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Add Measurement Markers
Each click of this button adds a new pair of Markers - at the central position of your map - which can be used to measure distances across the battlefield. Click the button once and then click and drag the red and black marker - which will have a '0 m' label - to a new position. You can do this with both corresponding Markers. Tip: For distances over 1 kilometre, you can create several pairs; then manually reposition them to link and chain them, in order to achieve detailed distance measurements. For best results use the Satellite terrain option and zoom in on the map. To delete the Markers, simply use the 'delete' option provided in the menu.
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Historic Terrain 1642
A rudimentary representation of the historic terrain of the 1642 battlefield, demonstrating the fundamental open field landscape utilised by the battle and made up of the combined Radway, Little Kineton and Kineton common fields.
This open, unenclosed and largely uninterrupted, area was principally made up of hay meadow (1), some ploughed arable farming (notably around the Graveground Coppice region)(2),
moore (3) and lowland heath (4) around the Kineton side and to the rear of Parliament's positions, with significant gorse growth also through their centre and right deployments (5). One or two small copses may also have been present in slightly elevated areas. Some historic enclosures have been specifically included to the north and south which may have been integral to events and referenced within contemporary accounts. A handful of enclosures, along with their adjoining parish boundary hedgerow are included within the central area. Radway village was tightly surrounded by small enclosures. (The Edgehill escarpment was not wooded at the time).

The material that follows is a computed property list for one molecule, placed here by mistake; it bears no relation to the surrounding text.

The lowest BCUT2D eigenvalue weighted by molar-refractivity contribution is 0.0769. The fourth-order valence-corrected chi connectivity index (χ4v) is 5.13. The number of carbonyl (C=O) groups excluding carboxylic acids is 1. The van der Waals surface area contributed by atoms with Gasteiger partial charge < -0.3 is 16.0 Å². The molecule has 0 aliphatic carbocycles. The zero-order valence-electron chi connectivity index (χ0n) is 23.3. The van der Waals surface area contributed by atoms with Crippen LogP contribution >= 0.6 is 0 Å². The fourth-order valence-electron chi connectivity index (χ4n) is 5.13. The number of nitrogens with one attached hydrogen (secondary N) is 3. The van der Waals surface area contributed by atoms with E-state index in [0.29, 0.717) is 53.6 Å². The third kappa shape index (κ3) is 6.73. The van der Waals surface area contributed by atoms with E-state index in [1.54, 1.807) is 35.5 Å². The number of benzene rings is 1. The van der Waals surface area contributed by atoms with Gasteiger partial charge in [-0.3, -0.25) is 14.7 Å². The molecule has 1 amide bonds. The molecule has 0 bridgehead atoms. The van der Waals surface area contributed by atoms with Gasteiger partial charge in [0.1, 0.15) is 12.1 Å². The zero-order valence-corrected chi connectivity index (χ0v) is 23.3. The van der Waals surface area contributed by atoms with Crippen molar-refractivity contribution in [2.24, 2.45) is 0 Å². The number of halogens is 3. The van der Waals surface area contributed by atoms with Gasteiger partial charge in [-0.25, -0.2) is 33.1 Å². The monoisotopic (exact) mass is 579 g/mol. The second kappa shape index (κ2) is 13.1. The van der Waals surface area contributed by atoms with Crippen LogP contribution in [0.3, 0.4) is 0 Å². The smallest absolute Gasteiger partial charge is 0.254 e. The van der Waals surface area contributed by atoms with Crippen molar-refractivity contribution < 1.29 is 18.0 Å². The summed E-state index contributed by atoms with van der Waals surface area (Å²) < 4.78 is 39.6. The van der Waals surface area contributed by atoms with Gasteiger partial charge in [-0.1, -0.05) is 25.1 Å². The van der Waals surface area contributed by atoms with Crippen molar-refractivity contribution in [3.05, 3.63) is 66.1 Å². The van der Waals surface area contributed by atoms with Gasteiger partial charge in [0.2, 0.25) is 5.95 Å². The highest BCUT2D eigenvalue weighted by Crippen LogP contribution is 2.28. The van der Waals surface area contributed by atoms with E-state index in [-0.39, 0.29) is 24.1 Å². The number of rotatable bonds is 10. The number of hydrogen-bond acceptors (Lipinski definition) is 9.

In conjunction with Foard's 2009 deployment suggestion, the 'open space' terrain appears to make keener sense of Clarendon's virtually contemporary account and description of the Parliamentarian army deploying where
the ground was narrowest.
Tip: Set the map's terrain setting to 'Map' (instead of 'Satellite') option, to reveal and highlight the Radway brook and its ditch - sometimes called Ramsey's stream - running north to south across the centre of the battlefield. This is a topographical detail also influencing events.
(This 'Historic Terrain' layer turns "off" the Radway Field 1756 layer due to it's slight planimetric inaccuracy). 1: Radway, 1756 doc & contemporary accounts. 2 & 5: Contemporary accounts & Battle Farm, 1701 doc. 3: Battle Farm, 1701 doc. 4: A tenement in 1655 from Kineton describes six acres of furze & heath (WRO L6/549).